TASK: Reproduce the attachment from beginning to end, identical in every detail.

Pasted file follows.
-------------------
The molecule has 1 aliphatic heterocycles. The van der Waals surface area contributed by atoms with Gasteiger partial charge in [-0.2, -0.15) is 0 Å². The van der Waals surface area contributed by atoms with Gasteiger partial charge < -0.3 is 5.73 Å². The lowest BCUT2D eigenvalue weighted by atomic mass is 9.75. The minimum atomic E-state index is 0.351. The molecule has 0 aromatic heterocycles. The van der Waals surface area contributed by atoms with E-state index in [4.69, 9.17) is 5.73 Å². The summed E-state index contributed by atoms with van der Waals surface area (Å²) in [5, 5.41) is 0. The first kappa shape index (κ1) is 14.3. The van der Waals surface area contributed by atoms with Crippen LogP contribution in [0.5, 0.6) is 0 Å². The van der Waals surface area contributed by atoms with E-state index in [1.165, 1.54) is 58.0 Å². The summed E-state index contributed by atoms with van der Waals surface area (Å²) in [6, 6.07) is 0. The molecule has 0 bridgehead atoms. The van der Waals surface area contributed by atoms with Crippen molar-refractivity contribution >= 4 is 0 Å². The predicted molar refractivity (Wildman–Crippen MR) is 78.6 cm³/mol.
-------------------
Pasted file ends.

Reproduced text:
The molecule has 1 aliphatic heterocycles. The van der Waals surface area contributed by atoms with Gasteiger partial charge in [-0.2, -0.15) is 0 Å². The van der Waals surface area contributed by atoms with Gasteiger partial charge < -0.3 is 5.73 Å². The lowest BCUT2D eigenvalue weighted by atomic mass is 9.75. The minimum atomic E-state index is 0.351. The molecule has 0 aromatic heterocycles. The van der Waals surface area contributed by atoms with E-state index in [4.69, 9.17) is 5.73 Å². The summed E-state index contributed by atoms with van der Waals surface area (Å²) in [5, 5.41) is 0. The first kappa shape index (κ1) is 14.3. The van der Waals surface area contributed by atoms with Crippen LogP contribution in [0.5, 0.6) is 0 Å². The van der Waals surface area contributed by atoms with E-state index in [1.165, 1.54) is 58.0 Å². The summed E-state index contributed by atoms with van der Waals surface area (Å²) in [6, 6.07) is 0. The molecule has 0 bridgehead atoms. The van der Waals surface area contributed by atoms with Crippen molar-refractivity contribution >= 4 is 0 Å². The predicted molar refractivity (Wildman–Crippen MR) is 78.6 cm³/mol.